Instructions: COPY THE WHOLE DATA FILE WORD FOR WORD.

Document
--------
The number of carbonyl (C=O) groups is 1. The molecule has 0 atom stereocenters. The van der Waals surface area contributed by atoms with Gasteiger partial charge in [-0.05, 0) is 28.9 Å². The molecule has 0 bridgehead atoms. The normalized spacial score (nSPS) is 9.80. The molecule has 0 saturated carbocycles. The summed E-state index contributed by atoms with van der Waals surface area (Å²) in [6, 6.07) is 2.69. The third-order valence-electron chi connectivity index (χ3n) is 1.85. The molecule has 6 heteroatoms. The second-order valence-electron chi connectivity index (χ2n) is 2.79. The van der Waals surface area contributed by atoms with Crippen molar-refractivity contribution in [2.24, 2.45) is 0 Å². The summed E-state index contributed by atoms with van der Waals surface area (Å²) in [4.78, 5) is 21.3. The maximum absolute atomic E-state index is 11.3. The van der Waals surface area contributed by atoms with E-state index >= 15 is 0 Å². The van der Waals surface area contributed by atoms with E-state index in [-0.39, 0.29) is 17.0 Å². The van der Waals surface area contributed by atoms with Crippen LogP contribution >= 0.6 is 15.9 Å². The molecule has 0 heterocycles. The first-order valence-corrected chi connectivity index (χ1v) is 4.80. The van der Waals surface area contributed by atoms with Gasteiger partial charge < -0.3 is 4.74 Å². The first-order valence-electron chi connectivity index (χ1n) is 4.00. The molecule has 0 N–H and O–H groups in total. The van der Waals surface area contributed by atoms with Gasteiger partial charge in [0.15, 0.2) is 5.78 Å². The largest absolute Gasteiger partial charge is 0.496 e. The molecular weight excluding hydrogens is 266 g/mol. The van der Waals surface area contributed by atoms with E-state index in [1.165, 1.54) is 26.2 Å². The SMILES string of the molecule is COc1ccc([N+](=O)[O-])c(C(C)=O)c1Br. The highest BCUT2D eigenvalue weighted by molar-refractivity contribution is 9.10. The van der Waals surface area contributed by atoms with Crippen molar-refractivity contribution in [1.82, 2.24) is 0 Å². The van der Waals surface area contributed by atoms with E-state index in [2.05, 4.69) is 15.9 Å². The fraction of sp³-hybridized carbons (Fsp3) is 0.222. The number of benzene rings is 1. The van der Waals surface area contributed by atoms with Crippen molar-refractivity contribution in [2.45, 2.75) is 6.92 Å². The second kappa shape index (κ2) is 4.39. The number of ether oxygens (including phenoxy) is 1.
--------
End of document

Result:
The number of carbonyl (C=O) groups is 1. The molecule has 0 atom stereocenters. The van der Waals surface area contributed by atoms with Gasteiger partial charge in [-0.05, 0) is 28.9 Å². The molecule has 0 bridgehead atoms. The normalized spacial score (nSPS) is 9.80. The molecule has 0 saturated carbocycles. The summed E-state index contributed by atoms with van der Waals surface area (Å²) in [6, 6.07) is 2.69. The third-order valence-electron chi connectivity index (χ3n) is 1.85. The molecule has 6 heteroatoms. The second-order valence-electron chi connectivity index (χ2n) is 2.79. The van der Waals surface area contributed by atoms with Crippen molar-refractivity contribution in [2.24, 2.45) is 0 Å². The summed E-state index contributed by atoms with van der Waals surface area (Å²) in [4.78, 5) is 21.3. The maximum absolute atomic E-state index is 11.3. The van der Waals surface area contributed by atoms with E-state index >= 15 is 0 Å². The van der Waals surface area contributed by atoms with E-state index in [-0.39, 0.29) is 17.0 Å². The van der Waals surface area contributed by atoms with Crippen LogP contribution >= 0.6 is 15.9 Å². The molecule has 0 heterocycles. The first-order valence-corrected chi connectivity index (χ1v) is 4.80. The van der Waals surface area contributed by atoms with Gasteiger partial charge < -0.3 is 4.74 Å². The first-order valence-electron chi connectivity index (χ1n) is 4.00. The molecule has 0 N–H and O–H groups in total. The van der Waals surface area contributed by atoms with Gasteiger partial charge in [0.15, 0.2) is 5.78 Å². The largest absolute Gasteiger partial charge is 0.496 e. The molecular weight excluding hydrogens is 266 g/mol. The van der Waals surface area contributed by atoms with E-state index in [1.165, 1.54) is 26.2 Å². The SMILES string of the molecule is COc1ccc([N+](=O)[O-])c(C(C)=O)c1Br. The highest BCUT2D eigenvalue weighted by molar-refractivity contribution is 9.10. The van der Waals surface area contributed by atoms with Crippen molar-refractivity contribution in [1.82, 2.24) is 0 Å². The van der Waals surface area contributed by atoms with E-state index in [2.05, 4.69) is 15.9 Å². The fraction of sp³-hybridized carbons (Fsp3) is 0.222. The number of benzene rings is 1. The van der Waals surface area contributed by atoms with Crippen molar-refractivity contribution in [2.45, 2.75) is 6.92 Å². The second kappa shape index (κ2) is 4.39. The number of ether oxygens (including phenoxy) is 1.